From Benjamin, 1994

Wrist arthrodesis with low contact dynamic compression plate

Clavicle hook plate

Spider plate for partial wrist arthrodesis

Wrist arthrodesis with low contact dynamic compression plate

Wrist arthrodesis with low contact dynamic compression plate

Clavicular hooked plate

Spider plate

From Taljanovic, 2005



The scaphoid has been removed. The spider plate transfixes the lunate, triquetrum, capitate, and hamate which are partially fused. From Taljanovic, 2005
Olecranon plate and screws plus unipolar radial head prosthesis
Comminuted elbow fractures frontal view Comminuted elbow fractures lateral view Right elbow radial head prosthesis frontal view Right radial head prosthesis lateral view
35 year-old man who fell and sustained comminuted olecranon and radial head fractures. He was treated with olecranon plate and screws as well as a unipolar radial head prosthesis. Courtesy Lana Hirai Gimber, MD, MPH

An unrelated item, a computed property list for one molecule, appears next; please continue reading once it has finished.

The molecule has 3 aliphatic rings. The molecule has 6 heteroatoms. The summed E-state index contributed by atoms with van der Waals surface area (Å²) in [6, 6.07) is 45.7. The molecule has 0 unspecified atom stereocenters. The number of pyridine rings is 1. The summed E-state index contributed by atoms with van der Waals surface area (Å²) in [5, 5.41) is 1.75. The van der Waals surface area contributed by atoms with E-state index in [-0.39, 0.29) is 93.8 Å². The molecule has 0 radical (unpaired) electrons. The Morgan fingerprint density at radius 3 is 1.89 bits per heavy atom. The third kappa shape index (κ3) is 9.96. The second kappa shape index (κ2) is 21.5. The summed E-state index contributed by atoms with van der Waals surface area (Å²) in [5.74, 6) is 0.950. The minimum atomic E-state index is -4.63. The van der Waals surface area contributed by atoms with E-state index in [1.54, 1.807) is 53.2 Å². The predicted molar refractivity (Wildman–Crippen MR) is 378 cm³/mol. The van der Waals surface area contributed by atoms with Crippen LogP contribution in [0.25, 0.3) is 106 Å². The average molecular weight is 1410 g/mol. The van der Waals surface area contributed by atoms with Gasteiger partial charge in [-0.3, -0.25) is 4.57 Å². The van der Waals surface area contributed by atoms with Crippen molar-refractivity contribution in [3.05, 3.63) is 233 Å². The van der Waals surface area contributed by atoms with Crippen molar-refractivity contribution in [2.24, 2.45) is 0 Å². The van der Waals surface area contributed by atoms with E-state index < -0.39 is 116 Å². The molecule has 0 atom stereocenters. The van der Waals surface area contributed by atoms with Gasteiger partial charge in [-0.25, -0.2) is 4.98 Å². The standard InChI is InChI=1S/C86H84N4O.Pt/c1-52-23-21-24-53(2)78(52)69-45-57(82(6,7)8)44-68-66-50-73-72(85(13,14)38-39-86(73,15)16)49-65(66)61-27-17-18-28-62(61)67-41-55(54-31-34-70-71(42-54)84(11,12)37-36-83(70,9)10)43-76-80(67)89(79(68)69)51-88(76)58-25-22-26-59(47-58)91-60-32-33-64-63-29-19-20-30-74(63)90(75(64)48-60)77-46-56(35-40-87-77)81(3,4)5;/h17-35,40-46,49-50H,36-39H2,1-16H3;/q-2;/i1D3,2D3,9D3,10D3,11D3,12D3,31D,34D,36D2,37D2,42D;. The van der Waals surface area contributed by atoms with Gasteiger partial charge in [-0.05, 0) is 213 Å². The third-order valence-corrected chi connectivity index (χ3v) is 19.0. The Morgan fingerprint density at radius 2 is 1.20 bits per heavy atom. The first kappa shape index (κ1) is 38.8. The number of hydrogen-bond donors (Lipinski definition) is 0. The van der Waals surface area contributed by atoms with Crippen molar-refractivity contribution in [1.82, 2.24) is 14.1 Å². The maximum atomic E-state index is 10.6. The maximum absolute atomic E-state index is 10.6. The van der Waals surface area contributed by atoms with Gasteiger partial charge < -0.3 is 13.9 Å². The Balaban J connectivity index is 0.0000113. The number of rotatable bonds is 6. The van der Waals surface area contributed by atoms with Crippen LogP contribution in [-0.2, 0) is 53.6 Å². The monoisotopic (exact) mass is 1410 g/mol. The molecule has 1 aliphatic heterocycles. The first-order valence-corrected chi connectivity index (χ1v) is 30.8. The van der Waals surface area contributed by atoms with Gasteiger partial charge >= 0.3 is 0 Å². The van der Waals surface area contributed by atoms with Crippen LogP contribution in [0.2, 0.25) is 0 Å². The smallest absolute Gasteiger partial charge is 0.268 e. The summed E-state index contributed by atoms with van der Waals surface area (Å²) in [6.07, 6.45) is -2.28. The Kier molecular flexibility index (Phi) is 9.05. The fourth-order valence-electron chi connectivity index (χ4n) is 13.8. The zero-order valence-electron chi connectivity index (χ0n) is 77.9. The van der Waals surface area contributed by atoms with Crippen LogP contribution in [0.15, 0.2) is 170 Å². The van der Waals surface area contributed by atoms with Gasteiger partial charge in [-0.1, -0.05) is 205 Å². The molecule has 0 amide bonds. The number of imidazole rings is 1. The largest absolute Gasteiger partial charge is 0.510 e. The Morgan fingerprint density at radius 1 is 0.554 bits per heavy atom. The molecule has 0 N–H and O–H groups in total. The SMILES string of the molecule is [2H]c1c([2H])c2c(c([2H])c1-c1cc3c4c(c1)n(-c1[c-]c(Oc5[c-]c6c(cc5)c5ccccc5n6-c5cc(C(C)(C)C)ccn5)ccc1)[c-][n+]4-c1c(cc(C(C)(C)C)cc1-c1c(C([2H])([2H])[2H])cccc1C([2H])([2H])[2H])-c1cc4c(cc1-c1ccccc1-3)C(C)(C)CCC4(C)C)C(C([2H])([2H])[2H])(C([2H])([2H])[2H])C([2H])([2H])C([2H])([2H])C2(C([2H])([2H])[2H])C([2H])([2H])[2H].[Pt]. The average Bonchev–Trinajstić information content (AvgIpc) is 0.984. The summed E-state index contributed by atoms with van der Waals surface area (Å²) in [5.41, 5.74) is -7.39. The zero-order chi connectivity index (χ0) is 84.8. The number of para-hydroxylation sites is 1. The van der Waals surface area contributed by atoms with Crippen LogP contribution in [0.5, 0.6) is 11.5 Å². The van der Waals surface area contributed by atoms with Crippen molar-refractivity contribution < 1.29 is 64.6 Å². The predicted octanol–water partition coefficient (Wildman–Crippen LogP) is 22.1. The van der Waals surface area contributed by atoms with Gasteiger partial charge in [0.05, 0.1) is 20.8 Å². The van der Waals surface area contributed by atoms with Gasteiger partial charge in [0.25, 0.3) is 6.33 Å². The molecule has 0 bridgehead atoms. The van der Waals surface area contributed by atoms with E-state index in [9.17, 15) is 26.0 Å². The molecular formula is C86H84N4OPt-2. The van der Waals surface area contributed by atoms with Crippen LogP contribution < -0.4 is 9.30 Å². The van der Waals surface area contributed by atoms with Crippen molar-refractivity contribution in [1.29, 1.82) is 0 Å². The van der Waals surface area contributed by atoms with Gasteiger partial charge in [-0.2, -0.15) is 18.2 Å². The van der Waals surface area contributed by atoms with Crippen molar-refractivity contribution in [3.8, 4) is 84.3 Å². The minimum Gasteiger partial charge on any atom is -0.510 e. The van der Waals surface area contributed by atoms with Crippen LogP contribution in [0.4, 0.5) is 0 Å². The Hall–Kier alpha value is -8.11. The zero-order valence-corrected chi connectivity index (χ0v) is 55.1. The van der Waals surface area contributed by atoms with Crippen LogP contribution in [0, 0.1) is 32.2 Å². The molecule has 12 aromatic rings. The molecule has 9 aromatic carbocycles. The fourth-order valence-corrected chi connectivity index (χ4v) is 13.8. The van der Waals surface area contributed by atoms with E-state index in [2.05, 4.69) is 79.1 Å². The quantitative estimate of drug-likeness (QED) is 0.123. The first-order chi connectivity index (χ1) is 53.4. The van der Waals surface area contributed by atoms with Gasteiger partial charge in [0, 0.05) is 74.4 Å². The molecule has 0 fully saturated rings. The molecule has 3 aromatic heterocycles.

Acumed Hub Cap Fusion Plates Ulnar hook locking compression plate  
Modular hand hub caps Ulnar hook locking plate Ulnar hook locking plate  
These plates are designed for four-corner and other wrist fusions. Image from Acumed 53 year-old woman with distal right radial and ulnar fractures. There is an ulnarly applied hook locking compression plate and screws and a variable angle volar distal radius locking plate and screws.  

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Internal Fixation continued...plates...nails and rods


Author contact information

Tim Hunter